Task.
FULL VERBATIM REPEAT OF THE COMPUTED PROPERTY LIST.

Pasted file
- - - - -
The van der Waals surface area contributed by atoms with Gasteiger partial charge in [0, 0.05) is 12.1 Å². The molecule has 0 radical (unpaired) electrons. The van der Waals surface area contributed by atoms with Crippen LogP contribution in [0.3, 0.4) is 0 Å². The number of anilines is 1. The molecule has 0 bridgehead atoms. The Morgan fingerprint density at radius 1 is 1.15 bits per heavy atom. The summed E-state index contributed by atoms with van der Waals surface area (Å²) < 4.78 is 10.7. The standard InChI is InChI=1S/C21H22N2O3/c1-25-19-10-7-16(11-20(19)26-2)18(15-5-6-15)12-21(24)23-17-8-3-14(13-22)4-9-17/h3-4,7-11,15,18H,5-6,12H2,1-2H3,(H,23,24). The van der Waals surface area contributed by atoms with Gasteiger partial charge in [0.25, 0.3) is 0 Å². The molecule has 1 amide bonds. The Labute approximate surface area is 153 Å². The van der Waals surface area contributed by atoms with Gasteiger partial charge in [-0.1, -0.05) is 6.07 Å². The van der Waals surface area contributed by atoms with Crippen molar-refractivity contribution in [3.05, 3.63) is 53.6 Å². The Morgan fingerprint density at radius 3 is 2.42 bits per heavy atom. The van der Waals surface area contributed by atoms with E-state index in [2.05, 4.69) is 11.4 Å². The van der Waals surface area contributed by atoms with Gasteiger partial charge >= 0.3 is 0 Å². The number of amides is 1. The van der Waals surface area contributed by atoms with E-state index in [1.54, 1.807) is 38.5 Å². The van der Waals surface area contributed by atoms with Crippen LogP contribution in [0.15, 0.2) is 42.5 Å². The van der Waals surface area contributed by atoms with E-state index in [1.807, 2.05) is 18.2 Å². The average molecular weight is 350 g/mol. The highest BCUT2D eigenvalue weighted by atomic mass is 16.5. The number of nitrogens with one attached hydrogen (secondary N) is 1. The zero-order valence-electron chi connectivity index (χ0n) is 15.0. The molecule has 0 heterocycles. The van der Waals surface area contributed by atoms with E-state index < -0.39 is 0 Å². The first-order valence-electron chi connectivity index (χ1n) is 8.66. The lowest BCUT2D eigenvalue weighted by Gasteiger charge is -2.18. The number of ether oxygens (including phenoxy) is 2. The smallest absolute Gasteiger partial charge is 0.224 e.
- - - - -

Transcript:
The van der Waals surface area contributed by atoms with Gasteiger partial charge in [0, 0.05) is 12.1 Å². The molecule has 0 radical (unpaired) electrons. The van der Waals surface area contributed by atoms with Crippen LogP contribution in [0.3, 0.4) is 0 Å². The number of anilines is 1. The molecule has 0 bridgehead atoms. The Morgan fingerprint density at radius 1 is 1.15 bits per heavy atom. The summed E-state index contributed by atoms with van der Waals surface area (Å²) < 4.78 is 10.7. The standard InChI is InChI=1S/C21H22N2O3/c1-25-19-10-7-16(11-20(19)26-2)18(15-5-6-15)12-21(24)23-17-8-3-14(13-22)4-9-17/h3-4,7-11,15,18H,5-6,12H2,1-2H3,(H,23,24). The van der Waals surface area contributed by atoms with Gasteiger partial charge in [0.25, 0.3) is 0 Å². The molecule has 1 amide bonds. The Labute approximate surface area is 153 Å². The van der Waals surface area contributed by atoms with Gasteiger partial charge in [-0.1, -0.05) is 6.07 Å². The van der Waals surface area contributed by atoms with Crippen molar-refractivity contribution in [3.05, 3.63) is 53.6 Å². The Morgan fingerprint density at radius 3 is 2.42 bits per heavy atom. The van der Waals surface area contributed by atoms with E-state index in [2.05, 4.69) is 11.4 Å². The van der Waals surface area contributed by atoms with Gasteiger partial charge >= 0.3 is 0 Å². The number of amides is 1. The van der Waals surface area contributed by atoms with E-state index in [1.54, 1.807) is 38.5 Å². The van der Waals surface area contributed by atoms with Crippen LogP contribution in [0.15, 0.2) is 42.5 Å². The van der Waals surface area contributed by atoms with E-state index in [1.807, 2.05) is 18.2 Å². The average molecular weight is 350 g/mol. The highest BCUT2D eigenvalue weighted by atomic mass is 16.5. The number of nitrogens with one attached hydrogen (secondary N) is 1. The zero-order valence-electron chi connectivity index (χ0n) is 15.0. The molecule has 0 heterocycles. The van der Waals surface area contributed by atoms with E-state index < -0.39 is 0 Å². The first-order valence-electron chi connectivity index (χ1n) is 8.66. The lowest BCUT2D eigenvalue weighted by Gasteiger charge is -2.18. The number of ether oxygens (including phenoxy) is 2. The smallest absolute Gasteiger partial charge is 0.224 e.